Lets get this guy to run. Cult hero coming for sure!
Lets get this guy to run. Cult hero coming for sure!
So the most bloated stock on the planet reported earnings after hours. No it doesn’t sell burritos… and no it doesn’t have anything to do with coffee. Salesforce.com, a darling of WallStreet since the 2009 rebound, reported after the bell with numbers that came in well above expectations. Not only did it beat revenue numbers and the EPS estimates, it raised guidance for next quarter and the next fiscal year. Good news right?
Well hold on. People were talking about CRM and its 600+ P/E ratio the entire week, and it seems folks got a little weak in the knees when they didn’t see a “Blowout” quarter.
Seemed the thing that people focused on was CRM’s bookings, which didn’t grow at it’s normal 30% clip and of course, that was the first question by the analysts on the conference call.
Yes, the CEO did sound like he was getting some action from Monica Lewinski as he read his script. But hey, who doesn’t want a CEO to sound bullish about his company?
We will see what the verdict on CRM is tomorrow. Bull.. Bear? I do think it will rally after the open. Retail Joe has no effect on the stock price, and those will be the ones who scream “Bloated Pig” and sell their 71 shares.
Up and down… Buy and Sell… Short and Long… Easy market trades. At the end of each one of those, there is someone who is right, and someone who is wrong. Betting on a stock to go up or down would seem to be an easy thing to do, and when you bet on a stock to go down long enough, eventually you will be right. That was the case with NFLX… that was the case with GMCR to an extent, and now folks are saying CRM is the next one to tumble.
Why? Because it seems severely overvalued on a fundamental basis… more specifically it’s P/E ratio which currently sits at an insane 675. To put that in perspective, SAP (SAP AG), a very similar company, trades at a 19.69 P/E ratio. Is that enough reason for it to fall? We shall see as CRM reports its 3Q on Thursday with much anticipation. Is the stock priced for perfection? A miss on either the EPS side, revenue side, or outlook side, could be devastating.
So what are we looking for on Thursday from CRM? $575 mil in revenues and a .31 EPS should keep folks some what happy, but I do feel CRM will need to beat estimates and be rosy about future prospects to really see some upside.
So you ask, what are my thoughts?
Glad you ask that question. The retail investor looks at this stock and says “Easy Short”… Well that’s what they have been saying for over a year now. Myself on the other hand, Ithought this stock would be over $200 now, but the August sell off, and subpar results for Q2 stymied that move.
Now I think CRM is primed to move towards $200, macro environment permitting. Here is why… CRM is a best of breed stock. Like PCLN, it has had sustained huge growth, and has continued to grow. Last Quarter revenues grew at over 38%, and this Q shouldn’t be any different.
Look at the past 2 years of earnings growth:
|Jan. 31, 2011||
|Oct. 31, 2010||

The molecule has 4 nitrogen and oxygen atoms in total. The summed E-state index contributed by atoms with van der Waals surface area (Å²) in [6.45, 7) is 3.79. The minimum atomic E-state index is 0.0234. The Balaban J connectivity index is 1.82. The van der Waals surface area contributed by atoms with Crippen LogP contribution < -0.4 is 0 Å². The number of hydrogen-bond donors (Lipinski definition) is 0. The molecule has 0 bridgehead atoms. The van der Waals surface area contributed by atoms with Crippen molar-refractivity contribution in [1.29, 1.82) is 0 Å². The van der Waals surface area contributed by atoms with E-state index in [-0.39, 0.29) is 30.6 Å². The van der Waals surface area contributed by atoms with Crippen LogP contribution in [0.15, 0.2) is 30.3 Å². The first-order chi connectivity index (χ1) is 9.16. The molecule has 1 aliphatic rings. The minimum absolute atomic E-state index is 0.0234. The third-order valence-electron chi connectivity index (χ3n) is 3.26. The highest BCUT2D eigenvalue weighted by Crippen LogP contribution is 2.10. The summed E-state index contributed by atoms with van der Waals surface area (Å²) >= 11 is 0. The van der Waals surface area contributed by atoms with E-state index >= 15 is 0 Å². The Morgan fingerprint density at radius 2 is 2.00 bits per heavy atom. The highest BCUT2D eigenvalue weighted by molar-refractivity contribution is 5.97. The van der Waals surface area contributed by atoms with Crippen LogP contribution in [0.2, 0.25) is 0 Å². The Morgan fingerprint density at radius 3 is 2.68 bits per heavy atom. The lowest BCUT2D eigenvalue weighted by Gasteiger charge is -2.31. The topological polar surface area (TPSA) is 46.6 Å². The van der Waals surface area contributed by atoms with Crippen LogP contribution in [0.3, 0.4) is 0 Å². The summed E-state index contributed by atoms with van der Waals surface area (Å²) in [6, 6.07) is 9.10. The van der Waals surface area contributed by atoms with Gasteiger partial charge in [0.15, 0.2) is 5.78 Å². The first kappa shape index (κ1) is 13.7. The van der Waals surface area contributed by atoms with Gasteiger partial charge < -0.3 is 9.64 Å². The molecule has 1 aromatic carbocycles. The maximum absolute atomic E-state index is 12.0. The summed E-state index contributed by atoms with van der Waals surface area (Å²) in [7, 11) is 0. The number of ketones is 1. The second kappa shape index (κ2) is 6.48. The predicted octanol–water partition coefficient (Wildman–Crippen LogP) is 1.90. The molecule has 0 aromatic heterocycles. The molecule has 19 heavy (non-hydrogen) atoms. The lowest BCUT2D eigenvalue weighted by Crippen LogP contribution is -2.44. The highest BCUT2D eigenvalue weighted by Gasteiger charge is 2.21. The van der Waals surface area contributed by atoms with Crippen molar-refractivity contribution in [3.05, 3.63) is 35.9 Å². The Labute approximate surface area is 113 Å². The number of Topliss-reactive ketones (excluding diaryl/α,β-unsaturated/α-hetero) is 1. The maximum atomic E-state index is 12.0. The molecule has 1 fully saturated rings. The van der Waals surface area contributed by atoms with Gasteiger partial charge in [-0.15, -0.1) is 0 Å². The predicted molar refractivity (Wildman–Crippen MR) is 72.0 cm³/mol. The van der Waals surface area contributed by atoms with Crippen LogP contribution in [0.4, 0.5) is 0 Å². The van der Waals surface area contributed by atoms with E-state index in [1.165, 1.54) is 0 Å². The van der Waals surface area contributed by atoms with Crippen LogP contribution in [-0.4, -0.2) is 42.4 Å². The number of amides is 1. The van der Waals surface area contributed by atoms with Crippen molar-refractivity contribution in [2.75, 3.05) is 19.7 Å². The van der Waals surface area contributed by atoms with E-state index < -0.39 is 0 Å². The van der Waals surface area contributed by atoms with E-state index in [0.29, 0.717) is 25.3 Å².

|Jan. 31, 2010||
|Oct. 31, 2009||
This companies a beast and I really think she moves 10-15% after earnings. Last I will leave you with what the analysts are saying. I usually don’t side with the analysts, but seems to me they have been dead on. Well, that’s after they started believing in the company when it broke $100.
I will leave you with that. Chart is below and play accordingly.
It was early 2008, and DRYS (Dryships) was topping $110 per share. DRYS was a dry bulk shipping company, and with shipping rates at all-time highs, they were reaping the rewards. DRYS was one of many bulk shippers trading at high multiples based on it’s earnings growth potential. By fall 2008 dry bulk shipping rates declined nearly 90% in the market downturn. DRYS went from high flying stock, to Pennystock in a staggering decline over a very short period of time. DRYS and the Dry Bulk shippers have never recovered, and most trade under $5(PennyStock Status). Demand has improved, but dilution from fund raising has caused irreparable damage to these once darling stocks.
Fast Forward to 2011, and we have a similar sector undergoing the same struggles. Solar manufacturers have come under severe selling pressure in 2011, on surplus supply and lower demand concerns, a lack of government subsidies that was growing demand in Italy and German, as well as an overall weakening global economy. There is also a feeling that China is helping to flood the market with low cost panels, exacerbating the situation. One may look at former market leaders of this sector like these once $100+ stocks FSLR and STP, as undervalued based on the severe sell-off. But based on the current and future market conditions, one has to think these companies are in trouble and their stocks will continue to be under pressure from sellers and short sellers. Only time will tell, but my prediction is that all of the solar companies will be pennystocks in 2012.
Here we go again. Just like we wrote about last night, the Eurozone continues to be a focus, with the Bond yields being the headline driver. At last check this morning, Italy 10 Year Bond Yield crossed 7% once again. Yields in other Euro zone countries are also on the rise to include the 2nd largest economy in the Euro zone… France.
It’s only a matter of time before the situation will require some severe intervention. Well actually, that time is now!